"I think it is becoming increasingly easier for us to recruit undergraduates and graduates to the Belleville because of the beautiful surroundings to go along with the programs and opportunities we offer," Bladdick said. "I always thought was a beautiful campus and residents always remind me not to take that for granted. I can assure them we won't."

While the next stage of development at Lindenwood-Belleville won't be as visible from the street, Bladdick said the school continues to make moves which allow it to both grow and to better serve it's population.

Next on the agenda is the repurposing of the former Belleville Township High School District 201 offices located in an annex to the rear of the main building. The space was used for study halls and the library when the site was Belleville West High School.

"The offices are going to be home to new business and financial aid offices and student advisor offices and we're relocating the library out of the Dixon Center into the former District 201 board room," Bladdick said, noting that the spot was the old Belleville West Library.

The library is being moved to make space for a major renovation to the campus dining hall which Bladdick said will remove the high school cafeteria feel in favor of a more sophisticated and personal university dining hall experience. And he said the new arrangement will allow for increased demands to serve a growing student population. It is the second time in five years the cafeteria space will be made over."

Looking toward growth

Eckert said he is hopeful a wave of new business development will come with the increased number of student residents in the area as well as the crime lab traffic.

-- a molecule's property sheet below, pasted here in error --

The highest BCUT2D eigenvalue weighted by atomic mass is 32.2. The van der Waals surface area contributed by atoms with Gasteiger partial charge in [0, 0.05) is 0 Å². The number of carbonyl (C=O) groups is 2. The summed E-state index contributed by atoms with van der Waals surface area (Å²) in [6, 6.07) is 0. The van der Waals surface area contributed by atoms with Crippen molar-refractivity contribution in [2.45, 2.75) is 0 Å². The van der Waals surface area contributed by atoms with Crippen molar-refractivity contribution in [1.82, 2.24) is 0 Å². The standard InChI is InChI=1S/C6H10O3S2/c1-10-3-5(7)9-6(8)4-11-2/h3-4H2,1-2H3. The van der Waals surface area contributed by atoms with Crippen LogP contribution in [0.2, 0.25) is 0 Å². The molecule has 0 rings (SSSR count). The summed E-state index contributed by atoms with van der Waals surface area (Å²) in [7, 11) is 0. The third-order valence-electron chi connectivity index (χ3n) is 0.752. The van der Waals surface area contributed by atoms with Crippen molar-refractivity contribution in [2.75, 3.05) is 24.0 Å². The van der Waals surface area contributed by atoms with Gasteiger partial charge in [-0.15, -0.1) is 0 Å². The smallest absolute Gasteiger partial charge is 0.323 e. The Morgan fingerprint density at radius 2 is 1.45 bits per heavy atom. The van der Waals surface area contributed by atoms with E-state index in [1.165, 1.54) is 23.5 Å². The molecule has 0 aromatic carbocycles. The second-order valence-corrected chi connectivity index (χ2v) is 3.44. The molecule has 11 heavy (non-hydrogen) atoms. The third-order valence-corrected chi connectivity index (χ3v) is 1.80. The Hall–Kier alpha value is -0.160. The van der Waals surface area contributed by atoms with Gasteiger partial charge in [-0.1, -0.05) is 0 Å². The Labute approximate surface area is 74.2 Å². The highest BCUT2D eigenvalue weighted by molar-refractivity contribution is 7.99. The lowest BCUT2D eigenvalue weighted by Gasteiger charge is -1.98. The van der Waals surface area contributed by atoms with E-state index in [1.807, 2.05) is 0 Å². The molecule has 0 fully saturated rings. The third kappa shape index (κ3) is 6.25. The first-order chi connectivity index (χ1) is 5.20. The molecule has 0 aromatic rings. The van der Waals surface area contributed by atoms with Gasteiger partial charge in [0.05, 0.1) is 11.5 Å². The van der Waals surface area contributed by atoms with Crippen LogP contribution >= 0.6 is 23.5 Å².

"It's a matter of time," Eckert said. "We're going to see people venture out and take advantage of the number of students and workers in the area. Things will pop up all over around the campus. The owners of Flamingos, which will reopen the Maxwell's restaurant site on West Main Street, told me that they're excited to open because of Lindenwood and the crime lab."

The new dorm is expected to be very similar to the one being completed on South 23rd Street behind the crime lab. The first dorm covers 25,000 square feet, cost about $4 million to build and can handle 180 students.

About 1,900 students attend Lindenwood Belleville, which opened 10 years ago on the former campus of Belleville Township High School West. About 1,040 of them are full-time day students. Bladdick said Lindenwood hopes to eventually reach 1,200 full-time day students and 2,400 students overall on the Belleville campus.

The Belleville campus now has more than 80 full-time and part-time faculty and staff members.

Lindenwood has spent about $25 million to renovate and expand the former high school campus. Projects include $8 million for the two new dorms, $2 million to buy the former Travel Lodge motel on West Main Street and another $1 million to buy 20 houses which are used as student housing, $2 million for renovations to the campus football stadium, $1.2 million to create the communications center, $1 million for the student center improvements, and several hundred thousand dollars spent on landscaping and cosmetic work.

Contact reporter Scott Wuerz at swuerz@bnd.com or call 239-2626.